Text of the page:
MYBESTBRANDS is Germany's leading online shopping mall for premium and luxury fashion with more than 5,000 brands and designers.
They work with the likes of Burberry, Gucci, and Valentino to offer their users the most up-to-date trends and the best deals to find.
A central value proposition is the integration of the more than 100 partner shops. And turning that into a high-quality user experience is vital for customer satisfaction and business success.
So naturally, QA has always been an integral part of the development process.
But implementing new features often requires multiple review and feedback cycles until everything works smoothly and looks polished.
“The review of visual changes often had to be done in bulk towards the end of a sprint when also the functionality was more or less fully implemented so that all relevant states could be manually reached. This could create bottlenecks and time pressure close to deadlines.”
Valeria, Product Manager at MYBESTBRANDS, recalls.
Another noticeable trend in recent years was the significantly growing complexity of their product. CMS-driven UIs, feature flags and A/B tests or third-party integrations like in‑app‑messaging for example, all did their bit to increase the number of UI elements and possible variations.
As a result, setting up test scenarios across third-party web interfaces, their own staging environment, the CMS, and local app and device configuration also became increasingly complex. At times, backend developers needed to even allocate time to temporarily configure the API for relevant test cases.
Additionally, they needed to manually test across different device types and screen sizes as their diverse audience is running their apps on a broad variety of devices.
“We were spending more and more time on testing all these variations of our UI”
Valeria and her team introduced Appviewer when they were developing a UI-heavy feature, and the benefits became obvious quickly.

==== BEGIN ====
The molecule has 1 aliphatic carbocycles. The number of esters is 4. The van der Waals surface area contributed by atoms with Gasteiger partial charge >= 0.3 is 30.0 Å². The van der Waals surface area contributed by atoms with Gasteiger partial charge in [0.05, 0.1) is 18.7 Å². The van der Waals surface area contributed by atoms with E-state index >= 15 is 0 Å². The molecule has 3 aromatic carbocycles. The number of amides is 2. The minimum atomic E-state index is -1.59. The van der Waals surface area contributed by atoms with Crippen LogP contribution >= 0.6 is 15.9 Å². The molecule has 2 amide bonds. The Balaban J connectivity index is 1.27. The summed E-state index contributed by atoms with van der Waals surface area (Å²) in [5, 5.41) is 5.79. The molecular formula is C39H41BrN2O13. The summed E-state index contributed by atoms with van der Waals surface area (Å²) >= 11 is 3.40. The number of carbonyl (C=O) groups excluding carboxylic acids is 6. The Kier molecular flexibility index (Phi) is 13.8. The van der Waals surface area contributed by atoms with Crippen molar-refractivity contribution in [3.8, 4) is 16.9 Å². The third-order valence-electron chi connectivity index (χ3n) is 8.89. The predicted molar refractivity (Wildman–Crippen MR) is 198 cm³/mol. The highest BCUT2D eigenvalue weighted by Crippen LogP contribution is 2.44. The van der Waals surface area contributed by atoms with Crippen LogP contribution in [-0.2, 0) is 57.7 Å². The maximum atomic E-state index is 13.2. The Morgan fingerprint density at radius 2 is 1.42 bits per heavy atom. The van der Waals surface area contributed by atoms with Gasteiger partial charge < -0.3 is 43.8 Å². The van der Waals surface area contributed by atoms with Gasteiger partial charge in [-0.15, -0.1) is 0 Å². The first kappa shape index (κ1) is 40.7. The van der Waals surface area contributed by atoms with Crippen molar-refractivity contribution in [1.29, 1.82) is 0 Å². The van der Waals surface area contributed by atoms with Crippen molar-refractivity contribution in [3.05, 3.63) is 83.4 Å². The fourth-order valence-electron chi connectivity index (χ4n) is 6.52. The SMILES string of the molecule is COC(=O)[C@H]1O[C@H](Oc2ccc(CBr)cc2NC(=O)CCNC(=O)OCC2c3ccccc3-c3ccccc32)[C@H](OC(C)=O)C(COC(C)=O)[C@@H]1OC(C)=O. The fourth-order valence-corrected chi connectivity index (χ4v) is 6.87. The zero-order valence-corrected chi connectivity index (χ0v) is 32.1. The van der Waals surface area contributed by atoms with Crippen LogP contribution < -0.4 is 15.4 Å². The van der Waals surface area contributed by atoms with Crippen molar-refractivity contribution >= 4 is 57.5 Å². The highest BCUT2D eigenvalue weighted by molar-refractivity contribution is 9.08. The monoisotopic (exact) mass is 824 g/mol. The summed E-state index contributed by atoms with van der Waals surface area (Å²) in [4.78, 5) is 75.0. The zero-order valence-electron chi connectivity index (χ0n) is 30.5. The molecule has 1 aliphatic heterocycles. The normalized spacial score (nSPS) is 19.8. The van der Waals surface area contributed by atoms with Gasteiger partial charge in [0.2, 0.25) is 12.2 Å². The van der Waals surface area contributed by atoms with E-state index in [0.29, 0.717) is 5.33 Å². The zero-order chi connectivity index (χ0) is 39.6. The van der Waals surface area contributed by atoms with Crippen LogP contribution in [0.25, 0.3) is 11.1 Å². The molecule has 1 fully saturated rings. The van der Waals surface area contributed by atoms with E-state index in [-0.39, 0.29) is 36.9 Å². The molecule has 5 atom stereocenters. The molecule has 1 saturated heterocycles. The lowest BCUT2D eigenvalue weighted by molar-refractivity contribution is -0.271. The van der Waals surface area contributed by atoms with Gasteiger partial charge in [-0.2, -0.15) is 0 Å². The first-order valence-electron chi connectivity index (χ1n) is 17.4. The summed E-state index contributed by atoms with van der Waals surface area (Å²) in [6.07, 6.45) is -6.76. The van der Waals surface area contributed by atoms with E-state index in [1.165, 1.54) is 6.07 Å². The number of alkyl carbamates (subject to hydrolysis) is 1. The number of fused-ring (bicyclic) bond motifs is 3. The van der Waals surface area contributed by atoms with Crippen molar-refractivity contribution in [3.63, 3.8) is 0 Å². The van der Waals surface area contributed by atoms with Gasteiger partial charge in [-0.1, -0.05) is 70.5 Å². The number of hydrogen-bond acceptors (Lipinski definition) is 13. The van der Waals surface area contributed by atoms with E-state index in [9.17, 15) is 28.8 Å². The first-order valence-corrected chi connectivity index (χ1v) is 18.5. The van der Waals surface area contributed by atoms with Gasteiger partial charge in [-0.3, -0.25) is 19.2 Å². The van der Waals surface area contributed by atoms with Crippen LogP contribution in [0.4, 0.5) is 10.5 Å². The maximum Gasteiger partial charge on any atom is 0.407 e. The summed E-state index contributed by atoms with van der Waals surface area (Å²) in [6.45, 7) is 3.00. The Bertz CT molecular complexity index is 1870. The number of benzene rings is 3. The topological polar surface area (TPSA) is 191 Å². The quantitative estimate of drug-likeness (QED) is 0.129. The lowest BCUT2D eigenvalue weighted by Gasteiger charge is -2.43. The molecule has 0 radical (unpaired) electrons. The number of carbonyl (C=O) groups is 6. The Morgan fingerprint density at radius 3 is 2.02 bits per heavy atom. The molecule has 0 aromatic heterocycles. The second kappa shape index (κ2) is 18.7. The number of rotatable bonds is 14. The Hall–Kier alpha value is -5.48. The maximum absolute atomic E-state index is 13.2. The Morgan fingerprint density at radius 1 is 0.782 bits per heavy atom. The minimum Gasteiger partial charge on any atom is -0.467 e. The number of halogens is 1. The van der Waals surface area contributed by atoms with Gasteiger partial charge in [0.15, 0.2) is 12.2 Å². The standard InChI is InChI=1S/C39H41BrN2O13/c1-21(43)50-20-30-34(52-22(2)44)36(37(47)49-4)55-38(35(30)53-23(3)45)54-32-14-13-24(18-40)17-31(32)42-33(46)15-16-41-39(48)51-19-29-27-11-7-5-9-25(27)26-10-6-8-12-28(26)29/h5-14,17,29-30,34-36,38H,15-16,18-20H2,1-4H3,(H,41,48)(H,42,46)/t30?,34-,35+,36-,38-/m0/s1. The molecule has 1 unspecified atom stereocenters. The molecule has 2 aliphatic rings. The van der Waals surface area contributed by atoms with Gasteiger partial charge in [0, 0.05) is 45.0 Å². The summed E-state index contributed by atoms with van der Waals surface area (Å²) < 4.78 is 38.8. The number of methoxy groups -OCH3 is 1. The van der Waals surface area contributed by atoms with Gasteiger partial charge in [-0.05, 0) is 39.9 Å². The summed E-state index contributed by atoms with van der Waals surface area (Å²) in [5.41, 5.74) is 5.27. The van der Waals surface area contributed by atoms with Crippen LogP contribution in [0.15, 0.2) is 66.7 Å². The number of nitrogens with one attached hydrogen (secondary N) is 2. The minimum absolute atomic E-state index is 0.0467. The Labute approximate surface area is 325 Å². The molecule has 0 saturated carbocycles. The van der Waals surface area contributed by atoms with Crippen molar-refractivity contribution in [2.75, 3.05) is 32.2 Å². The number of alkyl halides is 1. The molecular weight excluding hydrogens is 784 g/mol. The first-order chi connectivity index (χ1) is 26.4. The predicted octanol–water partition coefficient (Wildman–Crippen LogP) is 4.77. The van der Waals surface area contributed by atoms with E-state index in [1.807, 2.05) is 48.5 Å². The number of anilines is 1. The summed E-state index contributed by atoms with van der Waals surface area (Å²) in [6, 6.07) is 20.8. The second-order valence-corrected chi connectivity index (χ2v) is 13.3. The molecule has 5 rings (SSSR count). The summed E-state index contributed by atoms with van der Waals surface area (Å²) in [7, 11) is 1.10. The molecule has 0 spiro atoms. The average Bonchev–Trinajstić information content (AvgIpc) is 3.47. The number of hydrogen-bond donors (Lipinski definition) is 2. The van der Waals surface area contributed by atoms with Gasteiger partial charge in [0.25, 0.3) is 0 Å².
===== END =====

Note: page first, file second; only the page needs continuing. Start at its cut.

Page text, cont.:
Developers began to share development snapshots to show the team what the actual implementation of the feature would look like, in more real-world scenarios and using more realistic data that the designs would not reflect. And they could do so before coding the actual behavior. They would also capture snapshots on multiple devices to show how the UI would scale across screen sizes.
“It turned out to be great for discussions across the whole product team. We could provide feedback to our developers very early on and save a lot of back-and-forth"
Valeria summarizes their experience.
Beforehand the developers would need to repeatedly build and distribute test versions and then sometimes wait days for manual tests to be done and feedback to come in.
Now, by the time the actual test release process is triggered, all UI changes have already been reviewed and manual testing can be more focused on the functional behavior.
Michael, Head of Product, emphasizes how critical it is for them to have a solution in place:
“Ensuring a first-class experience for all our users is essential for us and it really helps to verify more scenarios that easily.”
In regards to the technical introduction of Appviewer, the team liked that they could initially limit integration efforts to just the new screens they were building and then expand coverage after that.
Furthermore, the engineering team could pick an integration approach that leveraged their modern architecture, as one developer notes:
“We build our app with uni-directional data flow and an observable-driven UI layer. And no need to change any bit of it. Setting up the snapshot automation felt super clean.”
Another thing the developers took advantage of, is that these automated tests can be written without any assertions.
"The benefit is that the tests can’t fail and never interrupt our DevOps flow. And it limits test code maintenance to a bare minimum, especially compared to conventional UI tests."
With the core parts of the app now covered and automatically updating, Valeria and her team are already planning to double down and capture more user flows and all their facets.
“Apart from our operational gains, what we came to realize is, how valuable it is for the whole team to have a single reference point for feedback and discussions.”